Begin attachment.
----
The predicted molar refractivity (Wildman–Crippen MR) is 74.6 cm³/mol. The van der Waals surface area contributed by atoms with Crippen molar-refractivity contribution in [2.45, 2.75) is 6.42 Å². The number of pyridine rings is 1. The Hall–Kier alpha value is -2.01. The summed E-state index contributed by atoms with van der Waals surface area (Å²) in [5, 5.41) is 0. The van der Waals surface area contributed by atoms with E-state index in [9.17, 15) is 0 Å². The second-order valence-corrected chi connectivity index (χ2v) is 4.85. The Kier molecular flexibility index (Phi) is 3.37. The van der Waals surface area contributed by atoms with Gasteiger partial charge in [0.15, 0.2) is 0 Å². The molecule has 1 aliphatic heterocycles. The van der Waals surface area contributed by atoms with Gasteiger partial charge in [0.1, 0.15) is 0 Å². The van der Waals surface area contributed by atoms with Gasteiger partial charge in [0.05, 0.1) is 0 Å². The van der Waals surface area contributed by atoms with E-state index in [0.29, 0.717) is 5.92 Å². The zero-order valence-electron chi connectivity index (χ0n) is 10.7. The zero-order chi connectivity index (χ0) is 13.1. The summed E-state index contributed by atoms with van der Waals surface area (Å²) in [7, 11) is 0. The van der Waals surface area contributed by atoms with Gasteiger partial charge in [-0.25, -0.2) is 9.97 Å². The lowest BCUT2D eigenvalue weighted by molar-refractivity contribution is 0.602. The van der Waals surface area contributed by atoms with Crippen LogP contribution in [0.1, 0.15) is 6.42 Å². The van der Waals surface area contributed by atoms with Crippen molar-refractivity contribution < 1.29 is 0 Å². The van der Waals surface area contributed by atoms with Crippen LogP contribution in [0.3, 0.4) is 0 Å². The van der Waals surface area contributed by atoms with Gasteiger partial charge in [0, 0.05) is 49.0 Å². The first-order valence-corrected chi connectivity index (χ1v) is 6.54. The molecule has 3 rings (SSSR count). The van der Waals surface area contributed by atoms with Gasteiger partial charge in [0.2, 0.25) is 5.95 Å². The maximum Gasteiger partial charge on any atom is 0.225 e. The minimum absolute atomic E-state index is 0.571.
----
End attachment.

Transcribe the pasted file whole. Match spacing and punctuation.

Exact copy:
The predicted molar refractivity (Wildman–Crippen MR) is 74.6 cm³/mol. The van der Waals surface area contributed by atoms with Crippen molar-refractivity contribution in [2.45, 2.75) is 6.42 Å². The number of pyridine rings is 1. The Hall–Kier alpha value is -2.01. The summed E-state index contributed by atoms with van der Waals surface area (Å²) in [5, 5.41) is 0. The van der Waals surface area contributed by atoms with E-state index in [9.17, 15) is 0 Å². The second-order valence-corrected chi connectivity index (χ2v) is 4.85. The Kier molecular flexibility index (Phi) is 3.37. The van der Waals surface area contributed by atoms with Gasteiger partial charge in [0.15, 0.2) is 0 Å². The molecule has 1 aliphatic heterocycles. The van der Waals surface area contributed by atoms with Gasteiger partial charge in [0.1, 0.15) is 0 Å². The van der Waals surface area contributed by atoms with Gasteiger partial charge in [0.05, 0.1) is 0 Å². The van der Waals surface area contributed by atoms with E-state index in [0.29, 0.717) is 5.92 Å². The zero-order valence-electron chi connectivity index (χ0n) is 10.7. The zero-order chi connectivity index (χ0) is 13.1. The summed E-state index contributed by atoms with van der Waals surface area (Å²) in [7, 11) is 0. The van der Waals surface area contributed by atoms with Gasteiger partial charge in [-0.25, -0.2) is 9.97 Å². The lowest BCUT2D eigenvalue weighted by molar-refractivity contribution is 0.602. The van der Waals surface area contributed by atoms with Crippen LogP contribution in [0.1, 0.15) is 6.42 Å². The van der Waals surface area contributed by atoms with Crippen molar-refractivity contribution < 1.29 is 0 Å². The van der Waals surface area contributed by atoms with Crippen LogP contribution in [0.3, 0.4) is 0 Å². The van der Waals surface area contributed by atoms with Gasteiger partial charge in [0, 0.05) is 49.0 Å². The first-order valence-corrected chi connectivity index (χ1v) is 6.54. The molecule has 3 rings (SSSR count). The van der Waals surface area contributed by atoms with Gasteiger partial charge in [0.2, 0.25) is 5.95 Å². The maximum Gasteiger partial charge on any atom is 0.225 e. The minimum absolute atomic E-state index is 0.571.